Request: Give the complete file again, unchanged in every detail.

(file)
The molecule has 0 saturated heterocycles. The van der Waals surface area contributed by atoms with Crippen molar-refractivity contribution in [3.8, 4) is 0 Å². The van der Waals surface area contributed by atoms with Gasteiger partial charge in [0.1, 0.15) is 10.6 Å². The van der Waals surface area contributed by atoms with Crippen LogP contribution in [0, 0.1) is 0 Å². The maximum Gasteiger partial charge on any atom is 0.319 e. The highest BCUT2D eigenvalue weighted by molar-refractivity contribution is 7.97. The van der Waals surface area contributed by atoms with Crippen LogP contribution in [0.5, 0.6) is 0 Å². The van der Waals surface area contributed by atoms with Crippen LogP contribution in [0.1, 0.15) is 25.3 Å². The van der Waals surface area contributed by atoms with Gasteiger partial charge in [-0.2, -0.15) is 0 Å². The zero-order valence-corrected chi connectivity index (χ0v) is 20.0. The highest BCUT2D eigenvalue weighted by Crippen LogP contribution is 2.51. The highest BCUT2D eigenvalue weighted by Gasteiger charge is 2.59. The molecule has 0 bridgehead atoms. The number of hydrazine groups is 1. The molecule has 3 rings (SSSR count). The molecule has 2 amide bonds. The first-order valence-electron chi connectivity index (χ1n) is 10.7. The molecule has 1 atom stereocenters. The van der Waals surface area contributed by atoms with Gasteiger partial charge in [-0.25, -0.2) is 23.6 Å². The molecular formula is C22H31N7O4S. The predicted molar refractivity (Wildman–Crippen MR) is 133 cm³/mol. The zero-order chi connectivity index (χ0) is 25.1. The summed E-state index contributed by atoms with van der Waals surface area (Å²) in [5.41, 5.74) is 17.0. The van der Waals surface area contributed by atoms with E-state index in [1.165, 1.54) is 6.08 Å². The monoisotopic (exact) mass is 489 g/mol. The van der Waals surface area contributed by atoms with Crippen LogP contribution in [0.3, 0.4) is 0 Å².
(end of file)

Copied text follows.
The molecule has 0 saturated heterocycles. The van der Waals surface area contributed by atoms with Crippen molar-refractivity contribution in [3.8, 4) is 0 Å². The van der Waals surface area contributed by atoms with Gasteiger partial charge in [0.1, 0.15) is 10.6 Å². The van der Waals surface area contributed by atoms with Crippen LogP contribution in [0, 0.1) is 0 Å². The maximum Gasteiger partial charge on any atom is 0.319 e. The highest BCUT2D eigenvalue weighted by molar-refractivity contribution is 7.97. The van der Waals surface area contributed by atoms with Crippen LogP contribution in [0.5, 0.6) is 0 Å². The van der Waals surface area contributed by atoms with Crippen LogP contribution in [0.1, 0.15) is 25.3 Å². The van der Waals surface area contributed by atoms with Gasteiger partial charge in [-0.2, -0.15) is 0 Å². The zero-order valence-corrected chi connectivity index (χ0v) is 20.0. The highest BCUT2D eigenvalue weighted by Crippen LogP contribution is 2.51. The highest BCUT2D eigenvalue weighted by Gasteiger charge is 2.59. The molecule has 0 bridgehead atoms. The number of hydrazine groups is 1. The molecule has 3 rings (SSSR count). The molecule has 2 amide bonds. The first-order valence-electron chi connectivity index (χ1n) is 10.7. The molecule has 1 atom stereocenters. The van der Waals surface area contributed by atoms with Gasteiger partial charge in [-0.25, -0.2) is 23.6 Å². The molecular formula is C22H31N7O4S. The predicted molar refractivity (Wildman–Crippen MR) is 133 cm³/mol. The zero-order chi connectivity index (χ0) is 25.1. The summed E-state index contributed by atoms with van der Waals surface area (Å²) in [5.41, 5.74) is 17.0. The van der Waals surface area contributed by atoms with E-state index in [1.165, 1.54) is 6.08 Å². The monoisotopic (exact) mass is 489 g/mol. The van der Waals surface area contributed by atoms with Crippen LogP contribution in [0.3, 0.4) is 0 Å².